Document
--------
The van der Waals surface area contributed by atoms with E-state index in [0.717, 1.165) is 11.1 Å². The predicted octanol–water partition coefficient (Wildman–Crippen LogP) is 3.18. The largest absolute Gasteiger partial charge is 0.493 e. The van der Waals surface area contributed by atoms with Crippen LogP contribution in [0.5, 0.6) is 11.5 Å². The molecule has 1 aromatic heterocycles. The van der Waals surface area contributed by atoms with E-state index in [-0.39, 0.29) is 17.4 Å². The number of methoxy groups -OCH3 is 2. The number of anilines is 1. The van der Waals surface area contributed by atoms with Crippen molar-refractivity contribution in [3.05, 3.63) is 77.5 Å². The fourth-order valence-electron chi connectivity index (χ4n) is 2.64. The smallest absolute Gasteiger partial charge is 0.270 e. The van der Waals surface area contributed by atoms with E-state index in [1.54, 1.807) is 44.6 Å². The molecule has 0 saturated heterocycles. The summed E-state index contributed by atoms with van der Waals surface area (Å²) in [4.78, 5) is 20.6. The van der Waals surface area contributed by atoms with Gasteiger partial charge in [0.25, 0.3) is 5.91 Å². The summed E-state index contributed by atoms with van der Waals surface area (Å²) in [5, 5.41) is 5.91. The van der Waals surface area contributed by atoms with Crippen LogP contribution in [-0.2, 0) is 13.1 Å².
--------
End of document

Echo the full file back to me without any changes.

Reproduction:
The van der Waals surface area contributed by atoms with E-state index in [0.717, 1.165) is 11.1 Å². The predicted octanol–water partition coefficient (Wildman–Crippen LogP) is 3.18. The largest absolute Gasteiger partial charge is 0.493 e. The van der Waals surface area contributed by atoms with Crippen LogP contribution in [0.5, 0.6) is 11.5 Å². The molecule has 1 aromatic heterocycles. The van der Waals surface area contributed by atoms with E-state index in [-0.39, 0.29) is 17.4 Å². The number of methoxy groups -OCH3 is 2. The number of anilines is 1. The van der Waals surface area contributed by atoms with Crippen molar-refractivity contribution in [3.05, 3.63) is 77.5 Å². The fourth-order valence-electron chi connectivity index (χ4n) is 2.64. The smallest absolute Gasteiger partial charge is 0.270 e. The van der Waals surface area contributed by atoms with E-state index in [1.54, 1.807) is 44.6 Å². The molecule has 0 saturated heterocycles. The summed E-state index contributed by atoms with van der Waals surface area (Å²) in [4.78, 5) is 20.6. The van der Waals surface area contributed by atoms with Gasteiger partial charge in [0.25, 0.3) is 5.91 Å². The summed E-state index contributed by atoms with van der Waals surface area (Å²) in [5, 5.41) is 5.91. The van der Waals surface area contributed by atoms with Crippen LogP contribution in [-0.2, 0) is 13.1 Å².